Keanu is a lot of things, it’s a very funny comedy, it’s a sharp piece of social satire, and it’s a telling mirror held up to the tropes of the contemporary action movie, but what it isn’t is the movie they advertise it as, a movie about a cute kitten. I understand the urge to run those advertisements—if the internet has proved one thing, it’s that there’s no end to human cruelty; but if it’s proved two, it’s that people love cute cats so much—but it seems to be a great way to end up with a theater full of people who are not getting the movie experience they thought they were getting. While it’s very easy to Monday morning quarterback these kind of decisions, it’s now clear that this wasn’t the secret to untold box office millions, and the actual content in Keanu is excellent and should have been given a chance to stand on its own.
The similarities between Keanu and John Wick are reportedly coincidental, but they’ve clearly leaned in to it by naming their film after Keanu Reeves and calling on him for a cameo voice role. On the surface the movies have a lot in common, people are inspired to gratuitous amounts of violence over the grief the feel over losing a newly acquired pet, but the comparison dries up quickly after that. John Wick is this sublimely misanthropic movie about how the good in the world is a facade and how we can never escape our baser instincts, and Keanu is full of redemptive arcs for all but the most sinister characters, everyone has a chance at a better life and there’s a feeling of hope. Maybe this is the difference between a live kitten and a dead dog but it’s probably a bit more than that.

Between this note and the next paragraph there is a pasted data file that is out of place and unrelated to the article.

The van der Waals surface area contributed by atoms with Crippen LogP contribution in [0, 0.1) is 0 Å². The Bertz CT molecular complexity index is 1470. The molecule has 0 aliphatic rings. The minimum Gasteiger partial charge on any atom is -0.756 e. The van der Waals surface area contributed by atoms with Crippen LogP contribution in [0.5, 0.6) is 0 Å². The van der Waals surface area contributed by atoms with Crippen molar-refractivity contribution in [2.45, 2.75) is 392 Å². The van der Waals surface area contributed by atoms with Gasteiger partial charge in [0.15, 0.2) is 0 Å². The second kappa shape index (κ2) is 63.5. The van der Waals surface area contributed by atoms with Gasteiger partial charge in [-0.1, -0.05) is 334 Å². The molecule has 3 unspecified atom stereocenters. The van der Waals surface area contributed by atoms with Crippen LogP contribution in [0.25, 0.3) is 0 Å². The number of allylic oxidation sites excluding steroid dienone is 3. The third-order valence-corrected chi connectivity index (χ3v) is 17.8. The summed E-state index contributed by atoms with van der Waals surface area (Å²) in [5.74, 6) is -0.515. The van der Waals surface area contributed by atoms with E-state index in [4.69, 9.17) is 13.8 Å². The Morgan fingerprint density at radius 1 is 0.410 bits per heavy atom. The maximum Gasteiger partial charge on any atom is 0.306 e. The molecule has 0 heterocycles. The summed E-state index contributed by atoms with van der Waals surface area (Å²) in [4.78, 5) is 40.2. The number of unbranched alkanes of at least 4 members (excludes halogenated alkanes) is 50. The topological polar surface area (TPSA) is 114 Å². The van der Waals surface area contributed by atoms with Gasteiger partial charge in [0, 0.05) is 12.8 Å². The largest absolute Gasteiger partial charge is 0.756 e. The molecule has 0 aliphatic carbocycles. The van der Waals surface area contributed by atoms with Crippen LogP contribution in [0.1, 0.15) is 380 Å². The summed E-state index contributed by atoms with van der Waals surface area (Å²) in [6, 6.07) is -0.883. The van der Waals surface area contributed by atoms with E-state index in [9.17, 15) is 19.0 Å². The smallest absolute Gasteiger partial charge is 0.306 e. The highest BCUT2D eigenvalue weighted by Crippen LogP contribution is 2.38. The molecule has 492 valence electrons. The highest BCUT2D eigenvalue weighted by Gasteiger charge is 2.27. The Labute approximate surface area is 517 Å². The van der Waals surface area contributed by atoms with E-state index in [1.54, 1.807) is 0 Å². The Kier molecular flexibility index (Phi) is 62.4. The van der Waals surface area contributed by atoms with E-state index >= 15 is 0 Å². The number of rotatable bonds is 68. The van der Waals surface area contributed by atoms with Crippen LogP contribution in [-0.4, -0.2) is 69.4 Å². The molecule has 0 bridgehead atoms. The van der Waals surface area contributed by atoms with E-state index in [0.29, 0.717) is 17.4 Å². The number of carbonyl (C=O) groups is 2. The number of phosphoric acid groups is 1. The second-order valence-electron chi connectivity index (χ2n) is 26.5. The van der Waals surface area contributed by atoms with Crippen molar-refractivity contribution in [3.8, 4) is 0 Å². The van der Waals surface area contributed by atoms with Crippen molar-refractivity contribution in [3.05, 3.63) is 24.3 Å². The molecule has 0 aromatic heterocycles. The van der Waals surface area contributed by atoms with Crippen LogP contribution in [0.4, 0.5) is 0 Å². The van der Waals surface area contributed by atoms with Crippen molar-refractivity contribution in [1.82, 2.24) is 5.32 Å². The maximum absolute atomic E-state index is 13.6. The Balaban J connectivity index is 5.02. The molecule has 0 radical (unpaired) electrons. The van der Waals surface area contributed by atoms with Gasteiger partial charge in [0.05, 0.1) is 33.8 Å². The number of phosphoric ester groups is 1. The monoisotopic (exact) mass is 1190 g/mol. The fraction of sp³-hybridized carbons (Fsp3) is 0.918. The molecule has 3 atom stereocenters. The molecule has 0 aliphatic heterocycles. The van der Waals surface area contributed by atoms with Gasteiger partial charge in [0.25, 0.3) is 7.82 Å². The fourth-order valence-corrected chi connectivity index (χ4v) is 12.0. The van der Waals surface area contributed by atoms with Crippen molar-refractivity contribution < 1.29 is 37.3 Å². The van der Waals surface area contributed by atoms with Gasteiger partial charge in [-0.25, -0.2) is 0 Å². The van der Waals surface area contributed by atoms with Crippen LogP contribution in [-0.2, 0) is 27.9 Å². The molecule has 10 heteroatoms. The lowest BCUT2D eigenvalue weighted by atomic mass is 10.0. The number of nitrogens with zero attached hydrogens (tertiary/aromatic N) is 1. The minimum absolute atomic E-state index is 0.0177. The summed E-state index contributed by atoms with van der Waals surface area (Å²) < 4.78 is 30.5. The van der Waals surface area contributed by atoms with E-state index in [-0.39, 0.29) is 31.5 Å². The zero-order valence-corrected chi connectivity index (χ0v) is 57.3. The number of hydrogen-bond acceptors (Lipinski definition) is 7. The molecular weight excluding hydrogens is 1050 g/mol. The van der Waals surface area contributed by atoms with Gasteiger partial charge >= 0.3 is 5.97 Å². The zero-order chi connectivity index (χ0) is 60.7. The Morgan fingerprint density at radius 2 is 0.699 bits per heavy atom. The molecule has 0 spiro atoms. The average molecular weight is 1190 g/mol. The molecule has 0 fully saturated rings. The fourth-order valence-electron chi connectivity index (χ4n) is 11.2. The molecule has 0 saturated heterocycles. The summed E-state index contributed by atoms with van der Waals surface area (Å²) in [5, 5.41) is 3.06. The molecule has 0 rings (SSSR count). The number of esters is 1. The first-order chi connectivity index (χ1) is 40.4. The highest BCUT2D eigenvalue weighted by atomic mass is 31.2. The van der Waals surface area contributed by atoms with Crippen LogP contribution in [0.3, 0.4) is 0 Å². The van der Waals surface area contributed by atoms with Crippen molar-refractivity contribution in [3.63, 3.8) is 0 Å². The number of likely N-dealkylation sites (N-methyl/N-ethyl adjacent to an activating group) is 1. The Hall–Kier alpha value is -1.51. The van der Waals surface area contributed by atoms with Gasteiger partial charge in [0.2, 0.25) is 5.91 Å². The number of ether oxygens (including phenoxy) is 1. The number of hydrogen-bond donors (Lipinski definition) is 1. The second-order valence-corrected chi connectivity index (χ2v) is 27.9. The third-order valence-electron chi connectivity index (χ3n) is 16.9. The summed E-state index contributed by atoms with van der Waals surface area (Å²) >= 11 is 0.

On the face of things, Keanu is a lot like any comedy you’ve seen for your entire life— but there’s something deeper lurking underneath. Rell (Jordan Peele) is struggling to recover from a breakup and is looking to find his joie de vivre again while his more together friend Clarence (Keegan-Michael Key) is more together but needs to find a way to advocate for his own needs and find time for himself. I’m sure these exact characters to this point have existed thousands of times in the history of film and thousands more on TV sitcoms, but they’re effective character shorthands. What Keanu uses these shorthand characters for is to discuss black masculinity, a topic I am wholly incapable of discussing in any sort of authoritative manner. I can say that when Rell tells Cameron that he sounds like “Richard Pryor doing an impression of a white guy” I laughed because I got the reference, but I can’t speak to the truthfulness of these observations. I urge you to seek out more insightful thoughts on this topic from black cultural critics or even from Key & Peele themselves in their interview for Sharp Magazine. I enjoyed it, I think it’s important; I’m too white to get further involved.
I very much enjoyed Key & Peele when it was on Comedy Central, so it’s no real surprise that I found Keanu generally hilarious. In particular, there’s a bit where Clarence has to convince a car full of young gangsters that George Michael is a black musician making music that speaks to their lives and situations that was easily the strongest bit in the whole film. It was cut with a remarkably weak scene with Anna Faris playing herself as a set of drug clichés that felt indulgent and overly long. It’s generally well paced and consistently funny and, perhaps most importantly, has the good taste to wrap up the movie before it gets boring. Keanu passes one of the most important tests a comedy can pass: I would 100% stop and watch it if I saw it was on cable.